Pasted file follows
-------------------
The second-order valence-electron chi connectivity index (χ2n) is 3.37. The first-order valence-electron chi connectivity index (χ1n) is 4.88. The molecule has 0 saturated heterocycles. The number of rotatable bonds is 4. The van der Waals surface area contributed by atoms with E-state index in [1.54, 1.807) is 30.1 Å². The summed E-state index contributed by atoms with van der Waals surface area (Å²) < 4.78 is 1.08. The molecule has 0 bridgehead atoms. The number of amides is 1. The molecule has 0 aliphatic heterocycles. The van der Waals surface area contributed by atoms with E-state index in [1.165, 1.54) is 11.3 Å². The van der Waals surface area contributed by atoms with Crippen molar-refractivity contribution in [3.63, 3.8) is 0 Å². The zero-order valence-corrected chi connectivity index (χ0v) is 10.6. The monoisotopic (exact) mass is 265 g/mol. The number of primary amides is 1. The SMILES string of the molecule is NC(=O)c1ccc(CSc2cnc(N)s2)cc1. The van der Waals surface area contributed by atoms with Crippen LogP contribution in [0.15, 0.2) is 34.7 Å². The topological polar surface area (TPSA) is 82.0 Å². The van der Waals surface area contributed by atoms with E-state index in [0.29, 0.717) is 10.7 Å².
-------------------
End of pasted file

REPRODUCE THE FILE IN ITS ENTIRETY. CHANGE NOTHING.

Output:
The second-order valence-electron chi connectivity index (χ2n) is 3.37. The first-order valence-electron chi connectivity index (χ1n) is 4.88. The molecule has 0 saturated heterocycles. The number of rotatable bonds is 4. The van der Waals surface area contributed by atoms with E-state index in [1.54, 1.807) is 30.1 Å². The summed E-state index contributed by atoms with van der Waals surface area (Å²) < 4.78 is 1.08. The molecule has 0 bridgehead atoms. The number of amides is 1. The molecule has 0 aliphatic heterocycles. The van der Waals surface area contributed by atoms with E-state index in [1.165, 1.54) is 11.3 Å². The van der Waals surface area contributed by atoms with Crippen molar-refractivity contribution in [3.63, 3.8) is 0 Å². The zero-order valence-corrected chi connectivity index (χ0v) is 10.6. The monoisotopic (exact) mass is 265 g/mol. The number of primary amides is 1. The SMILES string of the molecule is NC(=O)c1ccc(CSc2cnc(N)s2)cc1. The van der Waals surface area contributed by atoms with Crippen LogP contribution in [0.15, 0.2) is 34.7 Å². The topological polar surface area (TPSA) is 82.0 Å². The van der Waals surface area contributed by atoms with E-state index in [0.29, 0.717) is 10.7 Å².